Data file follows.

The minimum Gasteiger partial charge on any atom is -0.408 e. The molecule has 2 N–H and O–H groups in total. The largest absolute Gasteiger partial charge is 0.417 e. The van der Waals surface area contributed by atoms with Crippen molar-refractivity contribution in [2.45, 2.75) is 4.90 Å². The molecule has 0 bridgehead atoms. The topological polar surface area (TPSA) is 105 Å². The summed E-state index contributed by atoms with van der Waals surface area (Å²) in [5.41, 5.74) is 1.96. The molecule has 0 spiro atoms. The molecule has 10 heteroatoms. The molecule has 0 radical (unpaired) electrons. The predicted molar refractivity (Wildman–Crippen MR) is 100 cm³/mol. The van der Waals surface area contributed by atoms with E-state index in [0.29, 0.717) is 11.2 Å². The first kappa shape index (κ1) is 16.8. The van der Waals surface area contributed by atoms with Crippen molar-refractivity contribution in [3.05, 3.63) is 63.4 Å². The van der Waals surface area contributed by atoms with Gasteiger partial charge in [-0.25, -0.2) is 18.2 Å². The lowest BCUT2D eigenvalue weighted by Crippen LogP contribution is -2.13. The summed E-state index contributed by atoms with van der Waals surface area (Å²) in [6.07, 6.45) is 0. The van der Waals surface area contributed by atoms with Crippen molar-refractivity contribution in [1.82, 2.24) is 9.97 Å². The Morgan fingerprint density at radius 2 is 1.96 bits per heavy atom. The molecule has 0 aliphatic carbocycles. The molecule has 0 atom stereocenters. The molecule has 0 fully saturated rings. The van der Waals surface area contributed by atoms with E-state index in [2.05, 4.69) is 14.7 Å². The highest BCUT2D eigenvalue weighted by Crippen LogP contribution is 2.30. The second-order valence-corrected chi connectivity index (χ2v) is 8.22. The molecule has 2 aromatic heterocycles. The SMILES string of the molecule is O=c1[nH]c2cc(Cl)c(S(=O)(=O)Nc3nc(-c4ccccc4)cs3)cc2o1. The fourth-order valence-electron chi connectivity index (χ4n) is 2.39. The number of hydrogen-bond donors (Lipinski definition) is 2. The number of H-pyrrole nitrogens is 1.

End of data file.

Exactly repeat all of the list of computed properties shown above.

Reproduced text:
The minimum Gasteiger partial charge on any atom is -0.408 e. The molecule has 2 N–H and O–H groups in total. The largest absolute Gasteiger partial charge is 0.417 e. The van der Waals surface area contributed by atoms with Crippen molar-refractivity contribution in [2.45, 2.75) is 4.90 Å². The molecule has 0 bridgehead atoms. The topological polar surface area (TPSA) is 105 Å². The summed E-state index contributed by atoms with van der Waals surface area (Å²) in [5.41, 5.74) is 1.96. The molecule has 0 spiro atoms. The molecule has 10 heteroatoms. The molecule has 0 radical (unpaired) electrons. The predicted molar refractivity (Wildman–Crippen MR) is 100 cm³/mol. The van der Waals surface area contributed by atoms with E-state index in [0.29, 0.717) is 11.2 Å². The first kappa shape index (κ1) is 16.8. The van der Waals surface area contributed by atoms with Crippen molar-refractivity contribution in [3.05, 3.63) is 63.4 Å². The van der Waals surface area contributed by atoms with Gasteiger partial charge in [-0.25, -0.2) is 18.2 Å². The lowest BCUT2D eigenvalue weighted by Crippen LogP contribution is -2.13. The summed E-state index contributed by atoms with van der Waals surface area (Å²) in [6.07, 6.45) is 0. The van der Waals surface area contributed by atoms with Crippen molar-refractivity contribution in [1.82, 2.24) is 9.97 Å². The Morgan fingerprint density at radius 2 is 1.96 bits per heavy atom. The molecule has 0 aliphatic carbocycles. The molecule has 0 atom stereocenters. The molecule has 0 fully saturated rings. The van der Waals surface area contributed by atoms with E-state index in [2.05, 4.69) is 14.7 Å². The highest BCUT2D eigenvalue weighted by Crippen LogP contribution is 2.30. The second-order valence-corrected chi connectivity index (χ2v) is 8.22. The molecule has 2 aromatic heterocycles. The SMILES string of the molecule is O=c1[nH]c2cc(Cl)c(S(=O)(=O)Nc3nc(-c4ccccc4)cs3)cc2o1. The fourth-order valence-electron chi connectivity index (χ4n) is 2.39. The number of hydrogen-bond donors (Lipinski definition) is 2. The number of H-pyrrole nitrogens is 1.